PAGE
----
Identify the 2 to 4 most important conclusions of this study, and write a paragraph (150 to 300 words) about each. How does each relate to the central hypothesis? What is the evidence on which each is based, and how strong is this evidence? Consider the appropriateness of the organisms chosen, the measurements made, and the data reported. What alternative or additional measurements might have strengthened the evidence further?

3. PREVIOUS LITERATURE

Among the sources cited by Wahl et al. or Vlad et al., identify 2 that are especially important. For each one, directly quote (with quotation marks) what Wahl et al. or Vlad et al. say about this source, then rephrase this in your own words to demonstrate your understanding. Briefly state how this source adds to Wahl et al. or Vlad et al.’s paper. Go to the source itself (you should have full-text access to it) and compare it to what Wahl et al. or Vlad et al. say about it. What specific parts of the source (figure/table number, etc.) correspond to Wahl et al. or Vlad et al.’s claims about it? Did Wahl et al. or Vlad et al. encapsulate the source accurately? Briefly explain.

4. WRITING

Identify one paragraph in Wahl et al. or Vlad et al. — not the abstract or first or last paragraph — that you think would benefit from rewriting. Use at least 2 concepts from ENGL 299C (reader expectations, omission of needless words, transitions/pointing words, reverse-outlining) to explain the problems that you see. Rewrite the paragraph and briefly explain how your version addresses these problems.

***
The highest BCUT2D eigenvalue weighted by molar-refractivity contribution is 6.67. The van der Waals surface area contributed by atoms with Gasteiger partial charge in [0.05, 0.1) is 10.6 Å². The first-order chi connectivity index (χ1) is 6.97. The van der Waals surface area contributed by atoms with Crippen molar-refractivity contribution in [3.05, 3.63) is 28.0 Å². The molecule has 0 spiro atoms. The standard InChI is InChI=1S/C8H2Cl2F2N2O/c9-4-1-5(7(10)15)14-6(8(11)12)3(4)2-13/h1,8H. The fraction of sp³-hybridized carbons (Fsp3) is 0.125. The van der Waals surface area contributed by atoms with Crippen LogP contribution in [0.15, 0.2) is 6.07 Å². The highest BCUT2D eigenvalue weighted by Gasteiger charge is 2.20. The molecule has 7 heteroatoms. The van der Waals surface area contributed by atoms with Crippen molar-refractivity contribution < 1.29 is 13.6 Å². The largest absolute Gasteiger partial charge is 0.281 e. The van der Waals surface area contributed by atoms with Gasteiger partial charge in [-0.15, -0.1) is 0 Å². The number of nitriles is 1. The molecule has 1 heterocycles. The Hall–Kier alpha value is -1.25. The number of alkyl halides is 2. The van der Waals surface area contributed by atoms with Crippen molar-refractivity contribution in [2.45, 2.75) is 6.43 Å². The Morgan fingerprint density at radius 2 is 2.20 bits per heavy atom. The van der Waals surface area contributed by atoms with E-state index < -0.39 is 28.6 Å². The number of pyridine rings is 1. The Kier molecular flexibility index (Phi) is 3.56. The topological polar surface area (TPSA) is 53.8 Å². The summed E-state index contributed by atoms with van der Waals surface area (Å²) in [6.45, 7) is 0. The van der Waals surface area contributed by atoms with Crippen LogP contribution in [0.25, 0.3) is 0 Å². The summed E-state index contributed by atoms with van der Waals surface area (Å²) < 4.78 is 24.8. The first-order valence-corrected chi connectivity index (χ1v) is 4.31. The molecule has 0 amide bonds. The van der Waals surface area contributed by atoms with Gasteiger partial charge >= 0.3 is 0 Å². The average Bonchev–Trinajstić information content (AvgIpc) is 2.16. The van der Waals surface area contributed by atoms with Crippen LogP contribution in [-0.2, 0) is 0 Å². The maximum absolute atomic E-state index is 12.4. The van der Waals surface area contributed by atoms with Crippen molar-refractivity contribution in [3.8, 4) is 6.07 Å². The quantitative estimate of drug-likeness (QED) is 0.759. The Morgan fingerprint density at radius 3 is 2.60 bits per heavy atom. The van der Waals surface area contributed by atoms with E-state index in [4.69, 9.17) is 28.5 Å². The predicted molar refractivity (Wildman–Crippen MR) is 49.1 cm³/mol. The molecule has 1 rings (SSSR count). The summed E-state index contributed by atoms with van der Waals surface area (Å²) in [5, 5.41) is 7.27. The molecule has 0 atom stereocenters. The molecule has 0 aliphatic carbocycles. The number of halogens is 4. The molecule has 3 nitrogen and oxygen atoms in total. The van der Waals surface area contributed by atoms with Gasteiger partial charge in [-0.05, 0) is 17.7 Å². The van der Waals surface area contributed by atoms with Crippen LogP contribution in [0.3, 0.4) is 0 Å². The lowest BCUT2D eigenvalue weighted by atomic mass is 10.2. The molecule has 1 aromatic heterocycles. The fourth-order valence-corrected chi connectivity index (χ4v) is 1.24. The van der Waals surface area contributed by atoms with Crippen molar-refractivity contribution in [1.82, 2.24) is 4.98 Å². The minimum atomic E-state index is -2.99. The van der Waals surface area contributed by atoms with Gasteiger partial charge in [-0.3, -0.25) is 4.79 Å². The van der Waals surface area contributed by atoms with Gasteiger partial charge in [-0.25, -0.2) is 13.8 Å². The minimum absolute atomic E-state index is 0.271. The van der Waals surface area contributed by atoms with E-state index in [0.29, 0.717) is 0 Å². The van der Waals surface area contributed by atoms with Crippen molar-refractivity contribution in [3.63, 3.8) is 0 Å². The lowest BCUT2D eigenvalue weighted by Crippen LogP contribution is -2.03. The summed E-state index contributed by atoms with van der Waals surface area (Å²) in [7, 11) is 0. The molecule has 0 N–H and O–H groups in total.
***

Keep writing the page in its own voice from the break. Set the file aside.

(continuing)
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Prof Don’t Preach

March 24, 2014

The song below is dedicated to the hordes of students in PhD programs at the University of Washington and elsewhere — especially those who remember the 1980s. It’s not my best or most polished parody … but the idea came to me in a dream, and when I woke up humming, “Ohhhh, I’m keeping my thesis,” I was tickled enough to spend an hour fleshing out the lyrics. So here you go!

Prof Don’t Preach
(a parody of “Papa Don’t Preach” written by Brian Elliot and recorded by Madonna; new lyrics by Greg Crowther)

Professor, I know you’re going to be upset
‘Cause I was always your protege,
But you should know by now (that)
I need to finish.
You’ve been my adviser for seven years;
I need your help, professor — let’s be clear:
If we can’t work this out,
I’ll convene my committee….

CHORUS:
Prof don’t preach!
I’m in trouble deep.
Prof don’t preach!
I’ve been losing sleep.
But I made up my mind:
Oh, I’m keeping my thesis!
Oh, I’m gonna keep my thesis!

The firm says that it’s going to hire me
As soon as I receive my PhD.
Maybe I’ll be all right; it’s a sacrifice.
But my friends keep telling me to give it up,
Saying I’m too young, I ought to live it up.
What I need right now is to schedule my prelims….

CHORUS

Professor Gray, if you could be in my place,
With three full square feet of office space,
You’d give me your blessing right now,
‘Cause I’m not in love
With this life any more….

CHORUS

madonna-wearing-eyeglasses
Doctoral candidate Madonna L. Ciccone. Photo from celebie.com.

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Civil discourse

December 30, 2013

A recent, typically excellent post at Dynamic Ecology addressed the question of “How do you critique the published literature without looking like a jerk?”

While I like Brian and Jeremy’s suggestions, they don’t capture the extent to which perceptions of jerkiness depend on very specific choices in wording, rhetorical structure, etc. I want to emphasize here that small changes can make a big difference in how you are perceived.

Brian and Jeremy did provide the following language/writing tips (paraphrased by me):

1. Don’t make ad hominem attacks.

2. When possible, identify possible solutions to the problems you’ve identified.

3. Don’t heap too much scorn upon one individual paper or scientist if the problem is common to multiple sources.

4. Focus on facts rather than opinions.